Aegon is by far the handsomest of Kings she’s encountered since Renly. Even without his striking silver-blond hair and violet eyes he would be handsome. Idly, she thinks on how his lips would feel upon hers, wonders if he could touch a woman with experience. When he takes her hand to press a kiss upon it, a bit of a thrill sings under her skin – nothing much, but more than she’s felt for a man in years. Of course, if she’s honest, she feels far more of a thrill when his royal aunt tucks a hand in her elbow so that they may walk and speak. Daenerys’s lips would be far sweeter to kiss, her touch could be nothing but sure, from all that Margaery has heard. And were the world only just, Daenerys Targaryen would be Queen over her nephew and Margaery could make a place for herself at court without thought for pleasing yet another man. But the world is not so just, and Aegon is only one more King who will not wed her, one more man who’ll never bed her, and Margaery is still only a pawn in the games of others.
He is the most reluctant of her Kings, the most convinced that it is not his crown to wear. Ironically, that makes Jon Snow better suited for it than any of them.
Theirs is the same old tale, men and money and power in exchange for a wife, a fertile womb to hold an heir. But Jon does not follow the story properly. He comes to her and he asks her what she wishes. He asks her permission. It is quite enough to flummox Margaery thoroughly. It may very well be the first time in her life that anyone has asked her what she truly wants.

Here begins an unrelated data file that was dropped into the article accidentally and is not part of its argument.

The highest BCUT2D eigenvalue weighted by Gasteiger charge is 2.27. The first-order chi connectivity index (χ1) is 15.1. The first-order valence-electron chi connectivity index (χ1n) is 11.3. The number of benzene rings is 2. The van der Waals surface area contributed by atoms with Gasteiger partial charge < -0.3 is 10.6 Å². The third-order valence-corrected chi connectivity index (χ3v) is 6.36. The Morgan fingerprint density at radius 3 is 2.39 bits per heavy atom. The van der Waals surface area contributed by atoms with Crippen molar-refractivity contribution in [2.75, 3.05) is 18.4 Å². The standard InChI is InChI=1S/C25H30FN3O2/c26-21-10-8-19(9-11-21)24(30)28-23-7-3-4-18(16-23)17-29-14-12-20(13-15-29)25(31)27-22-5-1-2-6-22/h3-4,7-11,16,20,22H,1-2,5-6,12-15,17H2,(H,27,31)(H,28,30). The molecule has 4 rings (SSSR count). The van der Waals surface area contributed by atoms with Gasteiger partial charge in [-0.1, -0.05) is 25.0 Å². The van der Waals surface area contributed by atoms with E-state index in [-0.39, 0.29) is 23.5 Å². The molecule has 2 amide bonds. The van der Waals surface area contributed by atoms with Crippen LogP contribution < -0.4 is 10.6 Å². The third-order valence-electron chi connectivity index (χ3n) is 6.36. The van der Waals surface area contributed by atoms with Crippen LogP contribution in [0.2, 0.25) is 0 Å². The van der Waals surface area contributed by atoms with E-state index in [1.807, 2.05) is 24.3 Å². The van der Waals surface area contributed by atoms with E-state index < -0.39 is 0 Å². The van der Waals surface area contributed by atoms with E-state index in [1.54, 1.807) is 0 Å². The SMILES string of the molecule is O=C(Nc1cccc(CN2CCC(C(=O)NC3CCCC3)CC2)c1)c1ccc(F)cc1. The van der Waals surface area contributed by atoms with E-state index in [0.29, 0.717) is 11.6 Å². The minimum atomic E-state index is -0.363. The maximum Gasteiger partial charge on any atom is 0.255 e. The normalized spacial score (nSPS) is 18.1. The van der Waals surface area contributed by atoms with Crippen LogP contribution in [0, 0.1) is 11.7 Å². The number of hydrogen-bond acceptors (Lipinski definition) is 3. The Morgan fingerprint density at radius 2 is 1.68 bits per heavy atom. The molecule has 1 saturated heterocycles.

“Would you refuse my hand if I said I did not want you?” she asks, watching him curiously.
“I would,” he says, and there is no lie on his face – a handsome face, it must be said, prettier by half than it has any right to be.
“True honor,” Margaery says, amused. “I’ve not seen that in a very long time. Tell me, Your Grace, do you think me beautiful?”
“Your beauty is known throughout the realm,” he says evenly, diplomatically. Margaery has had quite enough of diplomats.
“I did not ask the realm’s opinion,” she says. “I asked yours. Do you find me beautiful?” He fidgets at the question, looking not unlike a little boy caught snitching sweets from the kitchens, but he looks her in the eye without flinching away.
“Do you want me?”
“Lady Tyrell-” he starts, but she stops him by stepping close, brushing her lips over his with the barest of touches to stay his words.
“Margaery,” she breathes, feeling his own breath puff against her lips, quickening as she drops her hands to his chest. “My name is Margaery.”
“Margaery,” he echoes, low and rough, and in it she hears the answer to her question, that he wants her indeed.
It is not a seduction. Margaery does not tease or play, she uses no tricks or feminine wiles. She only responds to his desire with her own. And that is as unusual as all of the rest of it.